Mount Saint Mary’s University, an L.A-based women’s university, released new gender research yesterday at a public event that drew more than 1,000 people to hear speakers such as Pulitzer Prize-winner Sheryl WuDunn and Academy Award-winner Geena Davis.
The 2015 Report on the Status of Women and Girls in California is released annually to shed light on conditions that affect the more than 19 million women and girls who live within the nation’s largest state. For the first time, this year’s report also included global comparisons to assess resources and opportunities for women around the world.
“This report reveals real achievements that we can celebrate,” said Mount Saint Mary’s President Ann McElaney-Johnson, “including, for instance, the economic power of California’s women, who run more than 1 million businesses that generate nearly $200 billion in revenue.
“But when the face of poverty is still a woman’s face, when women don’t earn equal pay for equal work, when women are much more likely to be trafficked, abused, marginalized and denied their basic human rights, we cannot say that our work is done.”
Thought leaders, public policymakers and trailblazing activists discussed the report’s findings during Thursday’s event, which took place at the Skirball Cultural Center.
Keynote speaker Sheryl WuDunn – a Pulitzer Prize-winner and co-author of “Half the Sky” and “A Path Appears” – shared how innovation is helping to transform the lives of women and girls living in poverty worldwide.
“Charity is in need of a revolution,” she said. “There’s a huge spectrum of social innovation out there. Without change, without risk-taking, you won’t have innovation that makes a difference.”
Geena Davis, the Academy Award-winning actor and founder of the Geena Davis Institute on Gender in Media at Mount Saint Mary’s University, talked about the need for more women in key behind-the-scenes jobs in film and television. She also noted why it’s vital for female characters to be seen in a variety of on-screen roles.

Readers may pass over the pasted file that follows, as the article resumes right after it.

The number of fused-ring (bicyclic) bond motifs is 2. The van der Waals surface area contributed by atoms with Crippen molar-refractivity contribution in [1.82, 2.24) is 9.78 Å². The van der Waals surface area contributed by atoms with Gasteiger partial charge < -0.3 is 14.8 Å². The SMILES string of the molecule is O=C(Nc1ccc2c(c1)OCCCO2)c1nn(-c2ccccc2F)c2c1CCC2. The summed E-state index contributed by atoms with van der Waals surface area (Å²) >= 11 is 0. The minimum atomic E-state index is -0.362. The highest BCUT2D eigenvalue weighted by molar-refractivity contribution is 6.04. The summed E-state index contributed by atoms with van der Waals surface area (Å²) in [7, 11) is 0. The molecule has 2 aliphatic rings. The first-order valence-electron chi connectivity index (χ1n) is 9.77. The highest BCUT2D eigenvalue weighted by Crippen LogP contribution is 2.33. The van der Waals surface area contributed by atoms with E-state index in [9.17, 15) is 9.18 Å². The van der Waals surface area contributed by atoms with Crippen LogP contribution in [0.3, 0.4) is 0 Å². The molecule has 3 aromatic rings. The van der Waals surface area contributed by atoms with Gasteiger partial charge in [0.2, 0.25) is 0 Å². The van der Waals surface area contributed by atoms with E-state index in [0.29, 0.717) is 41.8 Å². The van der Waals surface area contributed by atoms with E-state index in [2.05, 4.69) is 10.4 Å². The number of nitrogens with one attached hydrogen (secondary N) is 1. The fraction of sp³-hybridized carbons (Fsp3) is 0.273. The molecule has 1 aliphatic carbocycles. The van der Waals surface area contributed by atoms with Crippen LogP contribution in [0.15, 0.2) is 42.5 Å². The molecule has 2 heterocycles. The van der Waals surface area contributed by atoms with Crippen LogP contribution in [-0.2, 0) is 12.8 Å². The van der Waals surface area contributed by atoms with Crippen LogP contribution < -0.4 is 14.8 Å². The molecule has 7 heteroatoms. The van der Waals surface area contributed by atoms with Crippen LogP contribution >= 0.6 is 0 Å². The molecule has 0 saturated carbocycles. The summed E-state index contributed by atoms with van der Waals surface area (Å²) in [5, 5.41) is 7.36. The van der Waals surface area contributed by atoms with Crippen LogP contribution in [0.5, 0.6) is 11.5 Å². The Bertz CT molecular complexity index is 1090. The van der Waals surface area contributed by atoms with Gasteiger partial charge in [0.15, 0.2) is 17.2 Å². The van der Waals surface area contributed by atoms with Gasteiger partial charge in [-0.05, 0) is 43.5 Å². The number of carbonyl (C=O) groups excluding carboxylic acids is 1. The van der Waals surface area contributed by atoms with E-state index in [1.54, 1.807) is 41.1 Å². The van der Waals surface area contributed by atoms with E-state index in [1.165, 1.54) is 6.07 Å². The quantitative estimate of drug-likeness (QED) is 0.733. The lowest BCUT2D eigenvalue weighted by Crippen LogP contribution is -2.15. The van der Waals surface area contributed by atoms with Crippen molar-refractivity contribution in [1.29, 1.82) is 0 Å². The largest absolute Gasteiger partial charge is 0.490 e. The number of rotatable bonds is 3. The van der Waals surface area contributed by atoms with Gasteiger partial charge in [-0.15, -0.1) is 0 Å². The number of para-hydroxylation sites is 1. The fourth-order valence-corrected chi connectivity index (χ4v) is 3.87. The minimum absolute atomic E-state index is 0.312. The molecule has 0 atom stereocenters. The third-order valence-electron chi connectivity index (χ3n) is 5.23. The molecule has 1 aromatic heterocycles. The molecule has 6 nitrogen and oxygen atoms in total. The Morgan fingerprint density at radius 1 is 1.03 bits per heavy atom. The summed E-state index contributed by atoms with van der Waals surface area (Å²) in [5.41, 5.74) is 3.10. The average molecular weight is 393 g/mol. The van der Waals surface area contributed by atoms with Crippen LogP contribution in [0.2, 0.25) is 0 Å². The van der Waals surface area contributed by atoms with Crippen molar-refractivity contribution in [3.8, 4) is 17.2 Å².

“How can a young girl aspire to something if she’s never seen it before?” Davis asked. “If she can see it, she can be it. But right now, the percentage of fictional women filling leadership roles in on-screen workplaces is even less than in real life.”
Amy Elaine Wakeland, First Lady of the city of Los Angeles and a leading advocate for women and children, detailed how L.A. Mayor Eric Garcetti’s administration is bringing to light gender gaps that exist within the nation’s second-largest city: “Our work is driven by the belief that if inequality isn’t being measured, it isn’t being remedied.”
During Thursday’s event, President McElaney-Johnson also announced that Mount Saint Mary’s is launching a Center for the Advancement of Women. The center will serve as a year-round community resource and as a hub for research, education and action on issues that affect women and girls – locally, nationally and globally.